Sara Wolf, Olive Mukabalisa, Leo Wolf
Holocaust Museum Honors Survivors Leo and Sara Wolf The St. Louis Holocaust Museum and Learning Center By Diane Anderson Leo and Sara Wolf were recognized for their years of commitment and contributions to the Holocaust Museum & Learning Center. The special dinner, “Sustain Their Dream: Preserve Their History and Lessons” was held at the St. Louis Marriott West. Holocaust Museum Honorary Chairs were William Kahn and Karole and Tom Green. Dinner Chairs were Myrna Meyer and Judi Scissors. Guest speaker for the evening was The Honorable Jay Nixon, Missouri Governor. Among those in the crowd was Chris Koster, Missouri Attorney General. The Holocaust Museum and Learning Center, a department of Jewish Federation of St. Louis, opened in 1995. Each year, more than 30,000 people visit the Museum. All exhibits are free and open to the public.
William Kahn honorary chair, Sara and Leo Wolf, Karole and Tom Green honorary chairs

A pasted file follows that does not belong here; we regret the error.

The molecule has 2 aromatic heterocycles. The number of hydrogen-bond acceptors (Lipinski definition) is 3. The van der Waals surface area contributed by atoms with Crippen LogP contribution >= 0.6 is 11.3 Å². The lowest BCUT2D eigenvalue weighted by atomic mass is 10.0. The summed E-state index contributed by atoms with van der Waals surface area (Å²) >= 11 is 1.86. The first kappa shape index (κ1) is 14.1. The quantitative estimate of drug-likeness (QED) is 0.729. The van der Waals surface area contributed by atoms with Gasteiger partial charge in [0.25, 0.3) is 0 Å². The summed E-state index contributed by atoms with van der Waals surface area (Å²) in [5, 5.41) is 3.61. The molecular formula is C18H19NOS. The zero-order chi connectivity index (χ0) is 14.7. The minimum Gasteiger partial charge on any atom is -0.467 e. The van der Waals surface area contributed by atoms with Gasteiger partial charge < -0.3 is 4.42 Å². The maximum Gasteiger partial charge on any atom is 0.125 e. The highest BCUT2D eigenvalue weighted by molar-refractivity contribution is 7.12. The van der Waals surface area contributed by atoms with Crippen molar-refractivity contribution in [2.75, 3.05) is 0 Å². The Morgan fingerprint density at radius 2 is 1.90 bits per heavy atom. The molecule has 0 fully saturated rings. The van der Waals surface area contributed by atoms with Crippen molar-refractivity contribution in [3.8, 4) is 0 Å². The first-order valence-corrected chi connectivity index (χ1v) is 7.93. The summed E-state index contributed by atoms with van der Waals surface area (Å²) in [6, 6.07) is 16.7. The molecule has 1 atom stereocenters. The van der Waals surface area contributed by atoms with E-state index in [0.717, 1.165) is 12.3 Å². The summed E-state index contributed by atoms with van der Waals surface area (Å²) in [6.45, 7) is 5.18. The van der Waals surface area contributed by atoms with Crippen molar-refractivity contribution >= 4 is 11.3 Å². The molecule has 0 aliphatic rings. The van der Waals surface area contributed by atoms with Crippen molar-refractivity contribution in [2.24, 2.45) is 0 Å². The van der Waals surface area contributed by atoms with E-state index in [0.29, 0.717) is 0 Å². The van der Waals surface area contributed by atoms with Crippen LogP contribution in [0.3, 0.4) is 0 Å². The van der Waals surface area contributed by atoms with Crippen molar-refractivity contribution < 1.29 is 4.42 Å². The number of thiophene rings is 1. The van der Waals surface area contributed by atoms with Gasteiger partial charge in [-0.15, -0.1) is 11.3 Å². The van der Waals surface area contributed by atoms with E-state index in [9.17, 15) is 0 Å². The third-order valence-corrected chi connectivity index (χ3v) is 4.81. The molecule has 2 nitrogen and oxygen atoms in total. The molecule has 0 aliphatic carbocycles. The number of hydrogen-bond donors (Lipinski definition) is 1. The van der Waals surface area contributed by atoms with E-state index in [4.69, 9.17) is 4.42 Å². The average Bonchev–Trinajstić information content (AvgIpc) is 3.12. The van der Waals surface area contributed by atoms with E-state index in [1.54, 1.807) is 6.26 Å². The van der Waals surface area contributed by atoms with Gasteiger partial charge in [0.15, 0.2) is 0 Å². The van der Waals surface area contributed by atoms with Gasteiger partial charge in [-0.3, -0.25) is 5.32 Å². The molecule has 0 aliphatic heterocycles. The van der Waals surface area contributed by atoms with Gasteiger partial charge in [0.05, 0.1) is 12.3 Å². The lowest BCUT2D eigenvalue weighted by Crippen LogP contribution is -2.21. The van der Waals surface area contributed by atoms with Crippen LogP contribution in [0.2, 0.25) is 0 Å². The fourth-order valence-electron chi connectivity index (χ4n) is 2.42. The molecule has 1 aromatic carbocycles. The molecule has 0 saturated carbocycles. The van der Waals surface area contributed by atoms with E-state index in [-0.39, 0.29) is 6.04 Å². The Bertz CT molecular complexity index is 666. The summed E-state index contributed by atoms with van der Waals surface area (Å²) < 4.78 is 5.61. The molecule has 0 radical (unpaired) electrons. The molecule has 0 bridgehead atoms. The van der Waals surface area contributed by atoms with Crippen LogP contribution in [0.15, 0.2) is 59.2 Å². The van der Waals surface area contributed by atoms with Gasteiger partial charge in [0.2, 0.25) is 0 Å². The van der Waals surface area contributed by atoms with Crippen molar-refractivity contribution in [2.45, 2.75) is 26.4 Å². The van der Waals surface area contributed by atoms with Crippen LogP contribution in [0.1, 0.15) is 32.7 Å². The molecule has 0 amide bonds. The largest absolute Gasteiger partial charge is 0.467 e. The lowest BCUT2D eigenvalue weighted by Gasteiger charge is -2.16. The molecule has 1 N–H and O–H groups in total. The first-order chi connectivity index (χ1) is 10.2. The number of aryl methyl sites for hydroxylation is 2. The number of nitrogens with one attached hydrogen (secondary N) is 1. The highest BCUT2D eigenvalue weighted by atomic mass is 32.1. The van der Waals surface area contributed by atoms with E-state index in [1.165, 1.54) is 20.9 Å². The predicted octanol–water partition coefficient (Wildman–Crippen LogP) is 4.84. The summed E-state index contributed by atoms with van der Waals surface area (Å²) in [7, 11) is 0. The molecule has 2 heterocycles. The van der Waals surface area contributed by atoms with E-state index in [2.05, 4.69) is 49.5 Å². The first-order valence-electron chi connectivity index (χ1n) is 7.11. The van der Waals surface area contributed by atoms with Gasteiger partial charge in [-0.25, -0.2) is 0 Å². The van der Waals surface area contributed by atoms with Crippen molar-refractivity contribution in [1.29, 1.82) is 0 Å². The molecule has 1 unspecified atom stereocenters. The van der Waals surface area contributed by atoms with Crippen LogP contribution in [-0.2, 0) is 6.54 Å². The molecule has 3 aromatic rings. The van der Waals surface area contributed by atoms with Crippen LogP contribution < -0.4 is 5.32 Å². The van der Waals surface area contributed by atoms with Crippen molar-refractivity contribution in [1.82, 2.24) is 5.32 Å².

Leo and Sara Wolf
Szyfra Braitberg, Leo and Sara Wolf
Friday 3 through Saturday 4
While Leo and Sara Wolf's harrowing Holocaust experiences are almost incomprehensible, their stories provide a valuable education and are the backbone behind the St. Louis Holocaust Museum and Learning Center.
Leo and Sara Wolf at their Creve Coeur home today
Sara and Leo Wolf (circa 1970s) signing the Scroll of Remembrance
Holocaust survivors LEO and SARA WOLF will be the guests of honor at a special dinner to benefit the Holocaust Museum and Learning Center. ‘Sustain Their Dream: Preserve the History and Lessons’ will be held Sunday, Aug. 5, Marriot St. Louis West to pay tribute to the Wolfs for their vision and years of commitment to the museum. Proceeds will benefit the Leo and Sara Wolf Museum Fund. For tickets and more info, call museum director Jean Cavender at 442-3715 or email firstname.lastname@example.org.
photo by Jason Mueller
As Allied forces moved across Europe in a series of offenses against Germany during World War II, they began to liberate concentration camp prisoners. In the final months of the war, Nazi guards moved camp inmates by train or on grueling forced marches, known as death marches, in an attempt to prevent their liberation. Leo Wolf, who at 23 had already spent five years in Auschwitz and Dachau, barely survived one of those marches. “The Americans liberated us at the end of the march, May 7 or 8, 1945,” Leo says. “They picked me up and took me to a hospital. I weighed 66 pounds. I’d lost both parents and two sisters. Out of my entire family, I was the only survivor.”
photo by Jason Mueller